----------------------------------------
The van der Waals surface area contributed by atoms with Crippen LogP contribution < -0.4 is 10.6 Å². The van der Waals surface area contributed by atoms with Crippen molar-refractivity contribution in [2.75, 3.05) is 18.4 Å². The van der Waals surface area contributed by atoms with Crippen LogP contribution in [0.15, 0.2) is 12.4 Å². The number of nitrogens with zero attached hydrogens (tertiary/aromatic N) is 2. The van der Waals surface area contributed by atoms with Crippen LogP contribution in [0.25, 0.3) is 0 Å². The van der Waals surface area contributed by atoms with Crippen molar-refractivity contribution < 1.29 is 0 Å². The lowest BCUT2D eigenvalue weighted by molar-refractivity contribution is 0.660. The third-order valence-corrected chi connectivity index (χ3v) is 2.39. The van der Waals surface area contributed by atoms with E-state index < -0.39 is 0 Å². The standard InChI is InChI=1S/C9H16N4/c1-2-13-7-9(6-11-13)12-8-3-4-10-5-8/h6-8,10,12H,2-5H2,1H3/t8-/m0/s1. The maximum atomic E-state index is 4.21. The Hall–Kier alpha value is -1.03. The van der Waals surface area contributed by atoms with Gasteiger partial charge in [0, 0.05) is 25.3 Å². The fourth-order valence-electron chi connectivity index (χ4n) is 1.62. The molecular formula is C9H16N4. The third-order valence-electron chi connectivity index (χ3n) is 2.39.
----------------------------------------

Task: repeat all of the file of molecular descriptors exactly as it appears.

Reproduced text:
The van der Waals surface area contributed by atoms with Crippen LogP contribution < -0.4 is 10.6 Å². The van der Waals surface area contributed by atoms with Crippen molar-refractivity contribution in [2.75, 3.05) is 18.4 Å². The van der Waals surface area contributed by atoms with Crippen LogP contribution in [0.15, 0.2) is 12.4 Å². The number of nitrogens with zero attached hydrogens (tertiary/aromatic N) is 2. The van der Waals surface area contributed by atoms with Crippen LogP contribution in [0.25, 0.3) is 0 Å². The van der Waals surface area contributed by atoms with Crippen molar-refractivity contribution < 1.29 is 0 Å². The lowest BCUT2D eigenvalue weighted by molar-refractivity contribution is 0.660. The third-order valence-corrected chi connectivity index (χ3v) is 2.39. The van der Waals surface area contributed by atoms with E-state index < -0.39 is 0 Å². The standard InChI is InChI=1S/C9H16N4/c1-2-13-7-9(6-11-13)12-8-3-4-10-5-8/h6-8,10,12H,2-5H2,1H3/t8-/m0/s1. The maximum atomic E-state index is 4.21. The Hall–Kier alpha value is -1.03. The van der Waals surface area contributed by atoms with Gasteiger partial charge in [0, 0.05) is 25.3 Å². The fourth-order valence-electron chi connectivity index (χ4n) is 1.62. The molecular formula is C9H16N4. The third-order valence-electron chi connectivity index (χ3n) is 2.39.